Eagles White House

Report: Only a few Eagles players had planned to attend White House

Report: Only a few Eagles players had planned to attend White House

We’re finding out exactly what the White House meant when it said the Eagles were prepared to send “a tiny handful” of team representatives on Tuesday afternoon.

Eventually, the president canceled the event and instead held a “Celebration of America,” while the Eagles used the day to get in a lighter OTA practice.

But what constituted “a tiny handful” of representatives?

Well, according to a report by NFL Network, possibly just two players — one was Super Bowl MVP Nick Foles — were going to be on the South Lawn if the White House went through with the ceremony.

That report fits with Politico’s Annie Karni’s report earlier in the day. Karni was told by a White House official that two or three players, along with owner Jeff Lurie and Swoop — yeah, the mascot — would be the group in attendance.

Twenty minutes before President Donald Trump gathered some folks (they didn’t seem like Eagles fans) on the South Lawn, White House press secretary Sarah Huckabee Sanders said this was a “political stunt” by the Eagles.

The Eagles still have practice on Wednesday and Thursday this week; both sessions are open to reporters. Head coach Doug Pederson is scheduled to speak with reporters at 10:30 a.m. on Wednesday morning.

Who were all those 'Eagles fans' at the White House today?

Who were all those 'Eagles fans' at the White House today?

After Donald Trump announced on Monday that the smaller Eagles delegation that was planning to visit him had been disinvited, the White House issued a statement on Tuesday morning stating that, "The vast majority of the Eagles team decided to abandon their fans."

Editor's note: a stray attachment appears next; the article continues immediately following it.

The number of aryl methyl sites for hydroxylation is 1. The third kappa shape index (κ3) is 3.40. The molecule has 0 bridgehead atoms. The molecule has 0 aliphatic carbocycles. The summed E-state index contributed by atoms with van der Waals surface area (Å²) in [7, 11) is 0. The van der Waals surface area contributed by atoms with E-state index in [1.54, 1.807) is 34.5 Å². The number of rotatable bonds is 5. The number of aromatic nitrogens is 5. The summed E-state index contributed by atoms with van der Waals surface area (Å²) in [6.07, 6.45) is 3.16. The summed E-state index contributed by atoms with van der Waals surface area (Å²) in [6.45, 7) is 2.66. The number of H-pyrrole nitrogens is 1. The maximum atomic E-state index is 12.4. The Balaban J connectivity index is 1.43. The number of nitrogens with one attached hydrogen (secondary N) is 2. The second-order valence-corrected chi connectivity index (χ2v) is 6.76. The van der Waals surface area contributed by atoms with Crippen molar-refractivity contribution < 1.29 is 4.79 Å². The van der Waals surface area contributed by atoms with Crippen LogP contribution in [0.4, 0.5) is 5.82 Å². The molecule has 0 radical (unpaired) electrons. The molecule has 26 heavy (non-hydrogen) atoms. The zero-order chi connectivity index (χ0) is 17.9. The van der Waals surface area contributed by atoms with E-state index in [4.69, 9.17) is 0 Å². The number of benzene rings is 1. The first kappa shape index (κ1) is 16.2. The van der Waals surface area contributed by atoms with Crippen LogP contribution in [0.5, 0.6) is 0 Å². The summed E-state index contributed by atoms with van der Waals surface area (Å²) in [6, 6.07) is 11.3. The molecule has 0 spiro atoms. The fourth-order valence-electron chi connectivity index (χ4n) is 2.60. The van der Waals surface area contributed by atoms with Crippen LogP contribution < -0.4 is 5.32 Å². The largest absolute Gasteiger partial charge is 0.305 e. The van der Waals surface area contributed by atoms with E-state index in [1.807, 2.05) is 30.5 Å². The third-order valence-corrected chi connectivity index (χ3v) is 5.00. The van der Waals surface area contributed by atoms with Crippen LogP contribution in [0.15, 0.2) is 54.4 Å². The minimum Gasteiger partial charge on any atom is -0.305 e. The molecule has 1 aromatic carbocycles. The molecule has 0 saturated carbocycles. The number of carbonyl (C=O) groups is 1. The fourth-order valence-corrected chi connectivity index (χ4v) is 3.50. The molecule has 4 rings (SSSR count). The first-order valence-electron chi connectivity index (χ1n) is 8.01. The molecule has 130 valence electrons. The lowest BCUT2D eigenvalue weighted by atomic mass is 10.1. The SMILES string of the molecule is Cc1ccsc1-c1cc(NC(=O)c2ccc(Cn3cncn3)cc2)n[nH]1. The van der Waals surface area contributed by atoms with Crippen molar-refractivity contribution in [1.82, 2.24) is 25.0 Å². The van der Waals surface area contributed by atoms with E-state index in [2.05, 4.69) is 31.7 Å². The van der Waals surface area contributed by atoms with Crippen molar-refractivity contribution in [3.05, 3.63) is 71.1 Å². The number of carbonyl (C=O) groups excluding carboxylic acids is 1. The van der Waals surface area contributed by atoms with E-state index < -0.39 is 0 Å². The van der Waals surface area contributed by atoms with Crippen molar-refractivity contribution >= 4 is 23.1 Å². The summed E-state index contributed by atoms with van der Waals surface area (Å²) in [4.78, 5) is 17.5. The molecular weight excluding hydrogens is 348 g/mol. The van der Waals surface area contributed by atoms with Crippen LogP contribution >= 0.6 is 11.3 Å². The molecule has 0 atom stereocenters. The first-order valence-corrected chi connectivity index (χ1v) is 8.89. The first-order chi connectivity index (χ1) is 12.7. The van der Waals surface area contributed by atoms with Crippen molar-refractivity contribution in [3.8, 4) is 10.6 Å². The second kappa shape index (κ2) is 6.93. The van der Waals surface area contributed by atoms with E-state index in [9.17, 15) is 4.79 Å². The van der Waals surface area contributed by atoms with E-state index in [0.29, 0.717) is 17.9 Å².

What fans were those exactly?

President Trump's statement Monday said that 1,000 fans planned to attend the event prior to the cancelation and that they would instead be treated to a celebration of America. White House press secretary Sarah Huckabee Sanders said Tuesday that "well over 1,000 of Eagles fans traveled and took time out of their schedules" to be there.

So where were all of the Eagles fans that the team allegedly abandoned?

Tough to say.

There were plenty of suits in the crowd. But not a lot of green.

Reports from ABC indicated that the "White House blasted an email to all staffers this morning inviting them to attend the event" and that many in attendance actually "had [White House] badges tucked into jackets & shirts."

Other reporters received a lot of "blank stares" from the crowd when attempting to find people actually from Philadelphia.

Perhaps the biggest indication in the lack of Birds fans was this viral tweet from NBC10's Tim Furlong: "I’ve asked 6 of the 'fans' at the White House who was the @Eagles quarterback during the super bowl. Not ONE person knew."

You can see Furlong's report from Washington below in which he said he saw literally only one or two pieces of Eagles memorabilia, but you won't see many Eagles fans in that either.

Stars in NBA Finals say they don’t want White House invite

Stars in NBA Finals say they don’t want White House invite

It doesn’t seem like the NBA is going to have to go through this charade in a few months. 

Neither the Cavaliers nor the Warriors — both are in the NBA Finals now — are going to go the White House for a celebratory visit. 

Some star players from both teams were asked about President Donald Trump’s decision to disinvite the Eagles to the White House, a visit that was supposed to happen today. 

Trump’s disinviting a team to the White House wasn’t a method reserved for the Eagles. In fact, he told the Warriors they weren't invited after Golden State won the NBA championship last year. 

When the president disinvited the Eagles, he claimed the team disagreed with him insisting that “they proudly stand for the National anthem,” although every Eagles player during the 2017 regular season and playoffs stood during the anthem. 

While the NFL recently passed a new rule in the hopes to eliminate protests during the national anthem, the NBA actually has a rule that requires players to stand during the playing of the Star-Spangled Banner.